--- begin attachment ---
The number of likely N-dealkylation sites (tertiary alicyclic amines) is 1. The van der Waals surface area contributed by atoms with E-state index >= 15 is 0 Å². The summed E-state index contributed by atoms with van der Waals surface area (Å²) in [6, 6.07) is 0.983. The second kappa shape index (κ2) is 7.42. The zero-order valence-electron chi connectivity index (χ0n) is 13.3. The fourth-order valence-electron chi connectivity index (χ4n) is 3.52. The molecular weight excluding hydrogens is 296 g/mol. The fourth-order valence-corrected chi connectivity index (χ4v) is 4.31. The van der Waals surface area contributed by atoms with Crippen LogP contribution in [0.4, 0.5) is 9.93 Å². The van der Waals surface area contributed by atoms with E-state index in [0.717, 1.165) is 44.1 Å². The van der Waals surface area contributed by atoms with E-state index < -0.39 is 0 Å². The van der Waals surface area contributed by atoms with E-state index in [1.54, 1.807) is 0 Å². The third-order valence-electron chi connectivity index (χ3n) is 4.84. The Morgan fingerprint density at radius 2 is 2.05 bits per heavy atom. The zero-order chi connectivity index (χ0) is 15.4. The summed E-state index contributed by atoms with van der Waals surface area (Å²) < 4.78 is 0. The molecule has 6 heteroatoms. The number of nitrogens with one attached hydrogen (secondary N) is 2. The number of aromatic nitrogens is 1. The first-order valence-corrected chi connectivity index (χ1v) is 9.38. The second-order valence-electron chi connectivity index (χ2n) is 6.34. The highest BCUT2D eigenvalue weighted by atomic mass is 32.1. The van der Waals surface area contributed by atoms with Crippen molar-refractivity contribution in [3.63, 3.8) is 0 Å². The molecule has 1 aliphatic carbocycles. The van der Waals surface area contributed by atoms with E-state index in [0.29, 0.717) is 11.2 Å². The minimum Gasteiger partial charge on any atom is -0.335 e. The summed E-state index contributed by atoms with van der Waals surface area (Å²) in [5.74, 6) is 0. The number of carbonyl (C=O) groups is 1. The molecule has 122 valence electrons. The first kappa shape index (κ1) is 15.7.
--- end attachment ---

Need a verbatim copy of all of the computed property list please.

The number of likely N-dealkylation sites (tertiary alicyclic amines) is 1. The van der Waals surface area contributed by atoms with E-state index >= 15 is 0 Å². The summed E-state index contributed by atoms with van der Waals surface area (Å²) in [6, 6.07) is 0.983. The second kappa shape index (κ2) is 7.42. The zero-order valence-electron chi connectivity index (χ0n) is 13.3. The fourth-order valence-electron chi connectivity index (χ4n) is 3.52. The molecular weight excluding hydrogens is 296 g/mol. The fourth-order valence-corrected chi connectivity index (χ4v) is 4.31. The van der Waals surface area contributed by atoms with Crippen LogP contribution in [0.4, 0.5) is 9.93 Å². The van der Waals surface area contributed by atoms with E-state index in [0.717, 1.165) is 44.1 Å². The van der Waals surface area contributed by atoms with E-state index < -0.39 is 0 Å². The van der Waals surface area contributed by atoms with E-state index in [1.54, 1.807) is 0 Å². The third-order valence-electron chi connectivity index (χ3n) is 4.84. The Morgan fingerprint density at radius 2 is 2.05 bits per heavy atom. The zero-order chi connectivity index (χ0) is 15.4. The summed E-state index contributed by atoms with van der Waals surface area (Å²) < 4.78 is 0. The molecule has 6 heteroatoms. The number of nitrogens with one attached hydrogen (secondary N) is 2. The number of aromatic nitrogens is 1. The first-order valence-corrected chi connectivity index (χ1v) is 9.38. The second-order valence-electron chi connectivity index (χ2n) is 6.34. The highest BCUT2D eigenvalue weighted by atomic mass is 32.1. The van der Waals surface area contributed by atoms with Crippen molar-refractivity contribution in [3.63, 3.8) is 0 Å². The molecule has 1 aliphatic carbocycles. The van der Waals surface area contributed by atoms with E-state index in [0.29, 0.717) is 11.2 Å². The minimum Gasteiger partial charge on any atom is -0.335 e. The summed E-state index contributed by atoms with van der Waals surface area (Å²) in [5.74, 6) is 0. The number of carbonyl (C=O) groups is 1. The molecule has 122 valence electrons. The first kappa shape index (κ1) is 15.7.